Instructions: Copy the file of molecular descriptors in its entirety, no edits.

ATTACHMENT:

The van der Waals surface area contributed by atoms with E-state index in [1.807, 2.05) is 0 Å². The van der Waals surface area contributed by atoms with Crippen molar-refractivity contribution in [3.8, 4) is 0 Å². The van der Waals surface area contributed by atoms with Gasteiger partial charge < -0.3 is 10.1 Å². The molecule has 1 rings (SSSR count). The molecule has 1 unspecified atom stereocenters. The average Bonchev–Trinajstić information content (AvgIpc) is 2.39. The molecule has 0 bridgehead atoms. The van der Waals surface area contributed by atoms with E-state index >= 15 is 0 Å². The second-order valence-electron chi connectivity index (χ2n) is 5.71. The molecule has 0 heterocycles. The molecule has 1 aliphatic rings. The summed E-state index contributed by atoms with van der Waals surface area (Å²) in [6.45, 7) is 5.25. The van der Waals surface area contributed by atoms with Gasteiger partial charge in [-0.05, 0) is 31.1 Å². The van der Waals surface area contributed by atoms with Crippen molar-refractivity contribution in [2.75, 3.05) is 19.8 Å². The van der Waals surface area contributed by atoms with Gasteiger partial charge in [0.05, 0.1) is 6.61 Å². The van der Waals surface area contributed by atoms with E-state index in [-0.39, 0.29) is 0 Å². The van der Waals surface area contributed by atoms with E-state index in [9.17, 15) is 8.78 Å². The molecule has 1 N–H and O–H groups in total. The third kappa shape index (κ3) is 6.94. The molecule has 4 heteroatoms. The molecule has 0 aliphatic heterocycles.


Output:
The van der Waals surface area contributed by atoms with E-state index in [1.807, 2.05) is 0 Å². The van der Waals surface area contributed by atoms with Crippen molar-refractivity contribution in [3.8, 4) is 0 Å². The van der Waals surface area contributed by atoms with Gasteiger partial charge < -0.3 is 10.1 Å². The molecule has 1 rings (SSSR count). The molecule has 1 unspecified atom stereocenters. The average Bonchev–Trinajstić information content (AvgIpc) is 2.39. The molecule has 0 bridgehead atoms. The van der Waals surface area contributed by atoms with E-state index >= 15 is 0 Å². The second-order valence-electron chi connectivity index (χ2n) is 5.71. The molecule has 0 heterocycles. The molecule has 1 aliphatic rings. The summed E-state index contributed by atoms with van der Waals surface area (Å²) in [6.45, 7) is 5.25. The van der Waals surface area contributed by atoms with Gasteiger partial charge in [-0.05, 0) is 31.1 Å². The van der Waals surface area contributed by atoms with Crippen molar-refractivity contribution in [2.75, 3.05) is 19.8 Å². The van der Waals surface area contributed by atoms with Gasteiger partial charge in [0.05, 0.1) is 6.61 Å². The van der Waals surface area contributed by atoms with E-state index in [-0.39, 0.29) is 0 Å². The van der Waals surface area contributed by atoms with E-state index in [9.17, 15) is 8.78 Å². The molecule has 1 N–H and O–H groups in total. The third kappa shape index (κ3) is 6.94. The molecule has 4 heteroatoms. The molecule has 0 aliphatic heterocycles.